(b Ried, Swabia, bap. 13 Jan 1778; d Vienna, 1 Dec 1808). German composer and tenor, brother of Matthäus Fischer. After initial study with his brother he went to Vienna, joined the chorus of the Josefstadt Theatre and in 1800 went over to Schikaneder’s Freihaus-Theater auf der Wieden. Apart from singing small roles he also composed Singspiels for the company and became assistant Kapellmeister under Ignaz von Seyfried in 1806, by when the company was established in its new home, the Theater an der Wien. By the time of his early and sudden death he had written a series of once-popular stage works that show a clear ability to meet the current demand for light, melodically pleasing songs and simple ensembles.
Of the Singspiels attributed to him in secondary literature, the following may be accepted as authentic (all produced at the Theater an der Wien unless otherwise stated): Lunara, Königin des Palmenhains (text by Waldon), Freihaus-Theater, 20 September 1800; Die Entlarvten (Schikaneder), 19 March 1803; Die Scheidewand (Castelli), 2 June 1804; Die Verwandlungen, 9 May 1805; Swetards Zaubertal (Zaubergürtel), (Schikaneder), 3 July 1805 (41 performances in little over a year); Die Festung an der Elbe (Castelli), 3 May 1806; Das Singspiel auf dem Dache (Treitschke), 5 February 1807; Das Hausgesinde, 18 January 1808 (his greatest triumph, given 115 times in the Theater an der Wien, staged in many other places, and followed by two sequels); Theseus und Ariadne (Stegmayer), 11 March 1809. Among Fischer’s arrangements Raoul der Blaubart, 1804, and Die zwei Geizigen, 1805, both of Grétry originals, deserve mention. Das Milchmädchen von Bercy, a Singspiel with libretto by Treitschke, was given in the two court theatres in May 1808, and Die Ruinen von Portici is stated to have been given at Stuttgart in 1807. Fischer also composed two cantatas, two masses, some songs, marches and piano pieces. His comic trio Die Advokaten, published by Eder in 1804, was arranged by Schubert in December 1812 (d37) and published by Diabelli as op.74 in May 1827.
GroveO (P. Branscombe) [incl. list of stage works]
O.E.Deutsch: ‘Das Freihaus-Theater auf der Wieden’, Mitteilungen des Vereines für Geschichte der Stadt Wien, xvi (1937), 30–73
A.Bauer: 150 Jahre Theater an der Wien (Zürich, 1952)
American firm of music publishers. Carl Fischer was born in Buttstädt, Thuringia, in 1849. Trained in music, he went to New York in 1872 and opened a musical instrument shop at 79 East 4th Street. He recognized the need for musical arrangements for the diversely constituted orchestras that prevailed at the time, and began to reproduce music (with permission) in longhand, eventually adopting lithography. As demand increased, he employed an engraver and an arranger, and by 1880 he had to move to larger quarters at 6 Fourth Avenue, facing Cooper Union and its art school, and close to the principal concert halls of the city.
Fischer pursued a dual objective, both publishing music and selling instruments, music and methods (most of which were imported from Europe). Endeavouring to provide music suited to the tastes and styles of the period, he responded to the growing interest in band music and became the principal publisher of such figures as Arthur Pryor, John Philip Sousa and Henry Fillmore. Publication of The Metronome, a journal for bandleaders, was begun in 1885 and the firm still prides itself on its extensive band catalogue.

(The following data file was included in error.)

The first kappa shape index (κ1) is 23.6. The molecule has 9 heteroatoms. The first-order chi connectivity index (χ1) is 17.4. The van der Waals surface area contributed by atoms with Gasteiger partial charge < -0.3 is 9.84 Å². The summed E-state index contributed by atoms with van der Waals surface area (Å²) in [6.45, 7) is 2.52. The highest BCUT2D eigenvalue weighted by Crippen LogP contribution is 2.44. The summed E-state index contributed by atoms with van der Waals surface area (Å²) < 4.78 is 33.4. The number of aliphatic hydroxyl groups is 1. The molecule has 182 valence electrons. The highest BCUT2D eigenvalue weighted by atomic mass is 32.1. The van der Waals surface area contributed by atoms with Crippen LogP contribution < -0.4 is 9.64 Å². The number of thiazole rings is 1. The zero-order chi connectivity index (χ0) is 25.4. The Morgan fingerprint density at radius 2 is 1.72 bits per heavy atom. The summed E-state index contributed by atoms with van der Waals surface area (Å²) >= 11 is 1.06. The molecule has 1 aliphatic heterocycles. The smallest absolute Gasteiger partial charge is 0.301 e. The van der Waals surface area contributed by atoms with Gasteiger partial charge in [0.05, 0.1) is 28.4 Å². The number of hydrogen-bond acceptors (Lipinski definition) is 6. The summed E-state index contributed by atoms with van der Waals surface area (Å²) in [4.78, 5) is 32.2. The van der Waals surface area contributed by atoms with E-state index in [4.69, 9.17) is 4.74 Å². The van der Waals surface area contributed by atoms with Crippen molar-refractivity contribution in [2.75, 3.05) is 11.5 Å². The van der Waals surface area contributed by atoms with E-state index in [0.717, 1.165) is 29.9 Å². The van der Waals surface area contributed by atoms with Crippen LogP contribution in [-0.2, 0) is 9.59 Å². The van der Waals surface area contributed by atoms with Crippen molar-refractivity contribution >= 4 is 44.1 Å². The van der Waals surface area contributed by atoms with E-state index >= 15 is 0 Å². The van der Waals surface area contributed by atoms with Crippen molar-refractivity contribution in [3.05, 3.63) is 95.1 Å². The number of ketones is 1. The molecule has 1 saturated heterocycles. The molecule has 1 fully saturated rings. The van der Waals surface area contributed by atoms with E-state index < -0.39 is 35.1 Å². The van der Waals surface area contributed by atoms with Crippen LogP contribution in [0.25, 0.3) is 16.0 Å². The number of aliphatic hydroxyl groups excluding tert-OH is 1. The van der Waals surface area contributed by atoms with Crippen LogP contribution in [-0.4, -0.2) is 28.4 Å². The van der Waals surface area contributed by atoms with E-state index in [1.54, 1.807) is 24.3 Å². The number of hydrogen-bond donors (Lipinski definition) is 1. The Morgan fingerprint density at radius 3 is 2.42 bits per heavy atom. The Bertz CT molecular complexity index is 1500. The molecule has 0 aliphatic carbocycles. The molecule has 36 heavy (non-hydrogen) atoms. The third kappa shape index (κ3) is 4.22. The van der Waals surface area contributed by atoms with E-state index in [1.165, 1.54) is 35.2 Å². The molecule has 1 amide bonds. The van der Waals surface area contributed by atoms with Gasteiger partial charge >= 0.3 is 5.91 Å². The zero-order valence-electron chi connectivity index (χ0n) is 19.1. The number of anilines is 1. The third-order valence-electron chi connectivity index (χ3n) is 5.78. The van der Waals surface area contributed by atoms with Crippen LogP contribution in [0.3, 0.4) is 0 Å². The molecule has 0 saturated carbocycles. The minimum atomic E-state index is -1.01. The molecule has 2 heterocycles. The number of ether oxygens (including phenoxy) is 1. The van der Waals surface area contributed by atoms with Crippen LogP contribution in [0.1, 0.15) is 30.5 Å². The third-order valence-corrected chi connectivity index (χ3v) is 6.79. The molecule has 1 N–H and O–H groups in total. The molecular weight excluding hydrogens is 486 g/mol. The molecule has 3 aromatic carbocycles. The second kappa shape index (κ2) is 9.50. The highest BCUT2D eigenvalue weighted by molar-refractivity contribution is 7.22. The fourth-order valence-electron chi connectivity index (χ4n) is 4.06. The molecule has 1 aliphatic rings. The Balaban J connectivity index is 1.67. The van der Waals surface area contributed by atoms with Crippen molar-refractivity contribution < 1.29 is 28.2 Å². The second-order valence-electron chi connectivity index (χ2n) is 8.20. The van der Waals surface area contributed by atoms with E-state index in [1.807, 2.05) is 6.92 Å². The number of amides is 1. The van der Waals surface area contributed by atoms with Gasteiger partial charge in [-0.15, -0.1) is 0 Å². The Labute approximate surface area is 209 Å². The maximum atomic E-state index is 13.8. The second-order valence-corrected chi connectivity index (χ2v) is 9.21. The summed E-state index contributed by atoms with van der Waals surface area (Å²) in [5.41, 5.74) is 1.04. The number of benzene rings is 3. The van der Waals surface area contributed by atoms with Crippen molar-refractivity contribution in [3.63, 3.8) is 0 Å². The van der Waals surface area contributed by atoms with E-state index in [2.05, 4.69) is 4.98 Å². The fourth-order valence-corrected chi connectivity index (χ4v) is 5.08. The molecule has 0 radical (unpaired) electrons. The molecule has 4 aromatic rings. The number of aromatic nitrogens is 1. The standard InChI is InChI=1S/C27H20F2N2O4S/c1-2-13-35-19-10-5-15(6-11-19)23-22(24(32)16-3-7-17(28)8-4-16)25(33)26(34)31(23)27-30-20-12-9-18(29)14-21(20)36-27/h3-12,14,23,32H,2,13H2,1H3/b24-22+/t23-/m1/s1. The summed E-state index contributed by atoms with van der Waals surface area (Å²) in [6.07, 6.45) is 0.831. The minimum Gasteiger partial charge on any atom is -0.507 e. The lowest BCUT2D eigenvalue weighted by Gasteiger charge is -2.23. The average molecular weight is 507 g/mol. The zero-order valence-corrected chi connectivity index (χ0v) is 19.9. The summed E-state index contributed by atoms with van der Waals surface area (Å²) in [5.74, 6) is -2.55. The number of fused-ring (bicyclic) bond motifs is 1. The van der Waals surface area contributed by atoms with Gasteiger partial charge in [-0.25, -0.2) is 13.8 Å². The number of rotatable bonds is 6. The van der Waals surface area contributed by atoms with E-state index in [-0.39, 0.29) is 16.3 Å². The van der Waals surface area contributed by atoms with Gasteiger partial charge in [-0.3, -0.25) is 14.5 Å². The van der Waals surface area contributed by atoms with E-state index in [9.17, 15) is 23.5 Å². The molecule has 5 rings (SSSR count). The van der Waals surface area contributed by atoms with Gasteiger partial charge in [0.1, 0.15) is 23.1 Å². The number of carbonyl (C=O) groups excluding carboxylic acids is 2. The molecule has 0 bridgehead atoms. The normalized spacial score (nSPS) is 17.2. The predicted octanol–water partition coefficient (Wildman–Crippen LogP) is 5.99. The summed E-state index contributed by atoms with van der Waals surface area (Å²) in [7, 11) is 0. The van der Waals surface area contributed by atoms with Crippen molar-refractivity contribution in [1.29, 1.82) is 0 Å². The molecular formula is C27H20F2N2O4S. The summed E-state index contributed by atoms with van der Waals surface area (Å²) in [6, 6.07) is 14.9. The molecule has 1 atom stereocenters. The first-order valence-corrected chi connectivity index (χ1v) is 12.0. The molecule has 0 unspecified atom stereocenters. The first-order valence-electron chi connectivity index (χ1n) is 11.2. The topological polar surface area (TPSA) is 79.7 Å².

The field of school music received particular impetus under the leadership of Walter S. Fischer, who succeeded his father as president in 1923 (at which time the firm moved to its present 12-storey structure at 56–62 Cooper Square). The firm had always published the standard repertory of choral and orchestral music, and in 1907 began an invaluable monthly journal for professional musicians and music teachers, the Musical Observer (incorporated into the Musical Courier in 1931); it was to make important contributions with its accessible arrangements and easy methods (to replace the standard manuals). Leading instrumental performers provided arrangements of classical and contemporary works that have become standard material for concerts, recitals and masterclasses; Gustave Reeve was director of publications 1945–55.
In 1946 Frank H. Connor succeeded his father-in-law as president. He continued the founder’s policies by publishing an increasing number of new works, and giving encouragement to young composers. In the 1960s the firm participated in the Contemporary Music Project, sponsored by the Ford Foundation, and other similar undertakings, as well as the Ford Foundation’s subsequent Recording-Publication Project which encouraged collaboration between publishers and recording companies in the cause of contemporary music.
Composers represented by Carl Fischer, Inc. include Norman Dello Joio, Lukas Foss, Karl Kohn, John La Montaine, Peter Mennin, Douglas Moore, Randall Thompson and Virgil Thomson. Among the most important items in the Fischer catalogue are the Coopersmith edition of Messiah and the more recent addition of several early works by Webern.
Frank Hayden Connor died in 1977 and was succeeded by his son, Walter Fischer Connor, who became President and Chairman of the Board. During his tenure, Fischer expanded its retail sales in New York and through branch offices in Chicago and Boston. Connor was also Chairman of Boosey & Hawkes which Fischer acquired in 1986. After Connor’s death in 1996 Charles Abry, the great-grandson of the firm’s founder, was chosen as the new President. Under his leadership the firm continues to maintain its large diversified catalogue that includes educational literature as well as concert music, while expanding its horizons with new acquisitions such as Band Music Press.
S.F.Herz: ‘The Carl Fischer Centennial’, Music Educators Journal, lix/1 (1972–3), 80, 113–17